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    Never Run Out Of Storage Again With These External Hard Drives

    Trusty backup so you don't have to choose what to delete.

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    Remember when 1GB of memory sounded like a lot? Yeah, neither do we. No matter how much memory you have at your disposal, it seems like you could always use more.

    Cartoon Network Studios / Via giphy.com

    But what type of memory do you need? Are you running programs off an external hard drive? Backing up your photos? Or do you just have lots of por… por… portraits of Grandma? (Nailed it.) Whatever you’re holding onto, we can help you find a storage solution to fit your needs.

    Editor's Note: We're currently updating these picks! Check back soon for more.

    Buffalo DriveStation Axis Velocity

    We hear ya: Those portraits of Grandma can really take up a lot of room on your hard drive. If you’re just looking for an easy to solution to quickly add about 1,000 gigabytes (1 terabyte) of extra memory to your system, the Buffalo DriveStation Axis Velocity 1TB external hard drive is a good place to start. A convenient plug-and-play hard drive that is compatible with both Mac and PC, the DriveStation doesn’t require much effort to set up or run.

    If you’re running a Mac, the DriveStation is fully capable of integrating with Time Machine to give you more storage for your backups. For PC users, the included Buffalo Tools software allows you to set automatic backups. For either, this device offers optional 256-bit full disk encryption. The world’s fastest supercomputer would literally take millions of years to crack that. You’d think this kind of security would be a given, but a few of the drives we tested in this range had NO encryption. It’s something to keep in mind if you want to stop anyone from accessing your por… portraits of Grandma.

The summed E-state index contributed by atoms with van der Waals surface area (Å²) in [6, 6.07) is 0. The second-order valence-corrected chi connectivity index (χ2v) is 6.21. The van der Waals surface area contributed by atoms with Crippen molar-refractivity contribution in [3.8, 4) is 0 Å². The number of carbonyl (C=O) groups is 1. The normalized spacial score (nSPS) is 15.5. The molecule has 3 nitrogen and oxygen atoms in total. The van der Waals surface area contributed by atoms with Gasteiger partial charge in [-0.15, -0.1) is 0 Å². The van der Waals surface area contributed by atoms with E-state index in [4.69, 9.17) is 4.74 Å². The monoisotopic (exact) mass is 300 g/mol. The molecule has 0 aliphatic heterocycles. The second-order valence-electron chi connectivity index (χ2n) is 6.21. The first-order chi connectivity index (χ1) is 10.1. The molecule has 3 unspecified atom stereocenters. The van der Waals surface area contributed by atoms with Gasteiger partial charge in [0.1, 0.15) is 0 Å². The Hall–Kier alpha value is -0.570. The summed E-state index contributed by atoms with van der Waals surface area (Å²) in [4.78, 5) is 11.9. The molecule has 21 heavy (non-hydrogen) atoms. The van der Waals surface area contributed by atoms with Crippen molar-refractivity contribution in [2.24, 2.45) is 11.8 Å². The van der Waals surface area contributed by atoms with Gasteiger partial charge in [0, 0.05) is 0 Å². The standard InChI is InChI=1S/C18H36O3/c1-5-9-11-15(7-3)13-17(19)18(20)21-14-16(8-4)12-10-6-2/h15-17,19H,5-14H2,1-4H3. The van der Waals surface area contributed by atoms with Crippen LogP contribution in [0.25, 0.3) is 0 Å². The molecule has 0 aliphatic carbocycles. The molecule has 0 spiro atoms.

External Hard Drive Facts: Before we go any further: you read the title of this article, right? Right? Okay, so we’re talking about external hard drives. Not portable hard drives. External hard drives use a system similar to that in a desktop computer to access their memory, namely a spinning hard-disk drive (HDD). Conversely, portable drives use flash memory (otherwise known as SSD), which has no moving parts, making them much better at handling the rough knocks of a backpack or bag. An SSD is meant to be portable. An HDD is not.

    External hard drives are cheaper per gigabyte, meaning they give you more storage for less money, while the portable drives are less susceptible to physical damage. The two devices also handle data differently. An external HDD is faster when moving large sets of data all at once — for example, saving large photo files or recording TV shows. The SSD is faster at making lots of small calculations at once, like running Photoshop or similar programs. Which one is best for you really depends on how you expect to use it.

    We wanted to test these hard drives for a few different things while keeping their main purpose in mind. Namely, we wanted to see how they handled media as well as games. The Buffalo has no fan, making it quieter than the others we tested. This was a nice touch when we wanted to unwind with a Golden Girls marathon. You can hear the spinning disk in operation, but it’s pretty quiet and easily drowned out by Sophia’s classic zingers. The Buffalo stays relatively cool, though, and we never noticed any overheating.